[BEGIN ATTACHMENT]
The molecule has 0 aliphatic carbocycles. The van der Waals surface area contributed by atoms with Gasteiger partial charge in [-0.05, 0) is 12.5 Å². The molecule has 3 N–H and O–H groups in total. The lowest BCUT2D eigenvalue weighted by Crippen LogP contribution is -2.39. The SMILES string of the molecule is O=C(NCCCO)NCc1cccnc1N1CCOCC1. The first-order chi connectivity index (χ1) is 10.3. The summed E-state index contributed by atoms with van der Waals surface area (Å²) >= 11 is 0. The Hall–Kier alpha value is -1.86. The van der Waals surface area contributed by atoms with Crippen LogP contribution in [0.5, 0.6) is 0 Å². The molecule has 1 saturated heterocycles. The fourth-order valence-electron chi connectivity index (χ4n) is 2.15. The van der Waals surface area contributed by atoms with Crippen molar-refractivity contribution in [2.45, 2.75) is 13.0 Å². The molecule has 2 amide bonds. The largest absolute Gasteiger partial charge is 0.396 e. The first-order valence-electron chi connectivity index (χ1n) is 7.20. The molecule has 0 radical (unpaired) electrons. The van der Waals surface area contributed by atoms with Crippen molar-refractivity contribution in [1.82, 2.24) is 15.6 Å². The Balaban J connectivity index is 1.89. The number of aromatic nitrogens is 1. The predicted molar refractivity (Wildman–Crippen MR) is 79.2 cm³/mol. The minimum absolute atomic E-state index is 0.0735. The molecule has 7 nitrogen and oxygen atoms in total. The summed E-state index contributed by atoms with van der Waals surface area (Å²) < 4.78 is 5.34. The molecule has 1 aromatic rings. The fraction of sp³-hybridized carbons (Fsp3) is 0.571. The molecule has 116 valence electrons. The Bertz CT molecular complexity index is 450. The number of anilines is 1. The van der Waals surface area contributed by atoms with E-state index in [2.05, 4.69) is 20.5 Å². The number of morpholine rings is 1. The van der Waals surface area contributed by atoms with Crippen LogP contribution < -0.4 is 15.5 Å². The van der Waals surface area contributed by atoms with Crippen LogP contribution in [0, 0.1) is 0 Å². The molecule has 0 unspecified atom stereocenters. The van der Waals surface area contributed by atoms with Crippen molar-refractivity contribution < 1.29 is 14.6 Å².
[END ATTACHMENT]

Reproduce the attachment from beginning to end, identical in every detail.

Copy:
The molecule has 0 aliphatic carbocycles. The van der Waals surface area contributed by atoms with Gasteiger partial charge in [-0.05, 0) is 12.5 Å². The molecule has 3 N–H and O–H groups in total. The lowest BCUT2D eigenvalue weighted by Crippen LogP contribution is -2.39. The SMILES string of the molecule is O=C(NCCCO)NCc1cccnc1N1CCOCC1. The first-order chi connectivity index (χ1) is 10.3. The summed E-state index contributed by atoms with van der Waals surface area (Å²) >= 11 is 0. The Hall–Kier alpha value is -1.86. The van der Waals surface area contributed by atoms with Crippen LogP contribution in [0.5, 0.6) is 0 Å². The molecule has 1 saturated heterocycles. The fourth-order valence-electron chi connectivity index (χ4n) is 2.15. The van der Waals surface area contributed by atoms with Crippen molar-refractivity contribution in [2.45, 2.75) is 13.0 Å². The molecule has 2 amide bonds. The largest absolute Gasteiger partial charge is 0.396 e. The first-order valence-electron chi connectivity index (χ1n) is 7.20. The molecule has 0 radical (unpaired) electrons. The van der Waals surface area contributed by atoms with Crippen molar-refractivity contribution in [1.82, 2.24) is 15.6 Å². The Balaban J connectivity index is 1.89. The number of aromatic nitrogens is 1. The predicted molar refractivity (Wildman–Crippen MR) is 79.2 cm³/mol. The minimum absolute atomic E-state index is 0.0735. The molecule has 7 nitrogen and oxygen atoms in total. The summed E-state index contributed by atoms with van der Waals surface area (Å²) < 4.78 is 5.34. The molecule has 1 aromatic rings. The fraction of sp³-hybridized carbons (Fsp3) is 0.571. The molecule has 116 valence electrons. The Bertz CT molecular complexity index is 450. The number of anilines is 1. The van der Waals surface area contributed by atoms with E-state index in [2.05, 4.69) is 20.5 Å². The number of morpholine rings is 1. The van der Waals surface area contributed by atoms with Crippen LogP contribution < -0.4 is 15.5 Å². The van der Waals surface area contributed by atoms with Crippen LogP contribution in [0, 0.1) is 0 Å². The molecule has 0 unspecified atom stereocenters. The van der Waals surface area contributed by atoms with Crippen molar-refractivity contribution < 1.29 is 14.6 Å².